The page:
On Wednesday April 3, 2019, we hosted a #sfDORA community interview with Janet Halliwell to learn more about the 2017 report from the Federation of the Humanities and Social Sciences in Canada, Approaches to Assessing Impacts in the Humanities and Social Sciences. We also wanted to hear about a new project she is working on to improve assessment in the Humanities and Social Sciences (HSS) by creating a standardized vocabulary of terms related to research assessment.
DORA turns 6 years old this week. Or, as we like to say, this year DORA reached 14,000—that’s how many people have signed DORA, and they come from more than 100 countries! Each signature represents an individual committed to improving research assessment in their community, in their corner of the world. And 1,300 organizations in more than 75 countries, in signing DORA, have publicly committed to improving their practices in research evaluation and to encouraging positive change in research culture.
The San Francisco Declaration on Research Assessment (DORA) is well known for its strong position on the need to eliminate the use of journal-based metrics in decisions on hiring, promotion, or funding of academics. As such, it is sometimes taken to be an initiative merely focused on criticising the undue influence of one specific metric, the journal impact factor (JIF). But to see DORA just in those terms overlooks the many positive prescriptions that the declaration lays out for how to reform research assessment
There certainly is not a magic bullet when it comes to comprehensive and efficient research assessment, whether in the humanities or STEM fields. Publisher prestige currently influences tenure assessments in the humanities, as do journal names in the life sciences.
DORA community interviews provide an opportunity for supporters to discuss innovation in research assessment and to better understand how to initiate effective change in local communities. This time we are talking with Janet Halliwell about the 2017 report from the Federation of Humanities and Social Sciences in Canada that looks at assessing impact in those disciplines.
Researchers should not be evaluated based on factors outside of their control. While hiring, promotion, and tenure decisions in academia are in principle based on the merit of scholarly contributions, implicit biases influence who we hire and who we promote. Even if they are unintentional, biases have consequences.At the AAAS meeting in Washington, DC, this February, we explored approaches to addressing bias and increasing the diversity of the academic workforce in the session, “Academic Research Assessment: Reducing Biases in Evaluation."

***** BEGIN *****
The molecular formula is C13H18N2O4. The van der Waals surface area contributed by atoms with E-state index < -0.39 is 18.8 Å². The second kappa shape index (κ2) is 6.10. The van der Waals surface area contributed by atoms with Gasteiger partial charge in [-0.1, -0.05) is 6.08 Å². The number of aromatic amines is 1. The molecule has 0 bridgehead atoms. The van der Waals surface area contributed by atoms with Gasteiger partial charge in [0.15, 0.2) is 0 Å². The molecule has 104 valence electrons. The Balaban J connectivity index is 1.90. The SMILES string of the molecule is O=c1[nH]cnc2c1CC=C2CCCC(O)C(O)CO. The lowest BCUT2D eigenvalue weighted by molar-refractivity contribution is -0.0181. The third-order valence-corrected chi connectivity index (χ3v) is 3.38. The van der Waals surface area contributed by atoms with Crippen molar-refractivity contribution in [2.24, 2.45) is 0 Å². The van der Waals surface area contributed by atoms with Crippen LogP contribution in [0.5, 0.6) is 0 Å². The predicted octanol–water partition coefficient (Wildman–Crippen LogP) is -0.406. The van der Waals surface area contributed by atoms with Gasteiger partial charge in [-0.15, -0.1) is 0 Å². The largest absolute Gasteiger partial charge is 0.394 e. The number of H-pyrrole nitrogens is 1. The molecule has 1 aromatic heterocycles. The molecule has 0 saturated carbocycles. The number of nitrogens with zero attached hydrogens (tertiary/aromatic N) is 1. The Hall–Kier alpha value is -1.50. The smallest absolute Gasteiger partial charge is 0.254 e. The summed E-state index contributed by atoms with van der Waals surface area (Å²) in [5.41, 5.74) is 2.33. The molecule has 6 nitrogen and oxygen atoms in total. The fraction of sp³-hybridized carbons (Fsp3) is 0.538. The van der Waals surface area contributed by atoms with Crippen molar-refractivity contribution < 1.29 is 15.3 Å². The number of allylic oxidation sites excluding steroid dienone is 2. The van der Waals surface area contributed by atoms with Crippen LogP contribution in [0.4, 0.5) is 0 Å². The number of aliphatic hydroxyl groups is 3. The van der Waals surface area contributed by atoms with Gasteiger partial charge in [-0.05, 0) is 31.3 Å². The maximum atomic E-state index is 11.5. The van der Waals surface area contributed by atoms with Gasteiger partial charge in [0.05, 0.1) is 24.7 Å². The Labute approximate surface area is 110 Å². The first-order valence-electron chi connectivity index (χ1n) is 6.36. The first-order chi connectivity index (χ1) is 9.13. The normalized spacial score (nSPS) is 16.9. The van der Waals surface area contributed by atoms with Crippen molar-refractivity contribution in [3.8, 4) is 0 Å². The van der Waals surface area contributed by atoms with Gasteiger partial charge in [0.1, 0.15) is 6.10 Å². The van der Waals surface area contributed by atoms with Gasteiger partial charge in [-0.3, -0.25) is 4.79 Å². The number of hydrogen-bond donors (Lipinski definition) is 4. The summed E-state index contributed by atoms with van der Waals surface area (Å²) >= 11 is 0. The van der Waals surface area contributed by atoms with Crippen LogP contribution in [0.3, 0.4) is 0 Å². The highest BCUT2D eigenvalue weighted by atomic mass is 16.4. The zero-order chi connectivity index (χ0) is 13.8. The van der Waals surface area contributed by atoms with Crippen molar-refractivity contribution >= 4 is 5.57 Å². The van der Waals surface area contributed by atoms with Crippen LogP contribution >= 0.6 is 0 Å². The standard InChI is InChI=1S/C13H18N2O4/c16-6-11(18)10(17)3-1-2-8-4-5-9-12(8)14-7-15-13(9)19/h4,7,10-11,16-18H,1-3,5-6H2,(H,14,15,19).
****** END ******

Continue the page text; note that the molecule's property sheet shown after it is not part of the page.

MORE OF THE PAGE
Across the world, institutions and funders experience similar challenges in hiring, promotion, and funding decisions. How do we define research quality? What criteria should be included in researcher assessments? While some challenges might be shared, the academic ecosystem can vary from region to region.
In many ways, 2018 was a groundbreaking year for the San Francisco Declaration on Research Assessment (DORA). It marked the fifth anniversary of the declaration’s release, and we were re-invigorated with a newly formed steering committee, chaired by Prof. Stephen Curry, and a community manager, Dr. Anna Hatch, all determined to effect real change in the scholarly community.
DORA community interviews provide an opportunity for supporters to discuss good practices in research assessment and to better understand how to initiate effective change in local communities. Our first interview of 2019 is with the Open Access Advisor at CLACSO, Dominique Babini, and the Executive Director of Redalyc, Arianna Becerril García.
For the past five years, the Declaration on Research Assessment (DORA) has been a beacon illuminating the problems due to the excessive attention paid to journal metrics and pointing the way to improvements that can be made by all stakeholders involved in evaluating academic research and scholarship. Researchers, funders, universities and research institutes, publishers and metrics providers have all committed – at a minimum – not to “use journal-based metrics, such as Journal Impact Factors, as a surrogate measure of the quality of individual research articles, to assess an individual scientist’s contributions, or in hiring, promotion, or funding decisions.”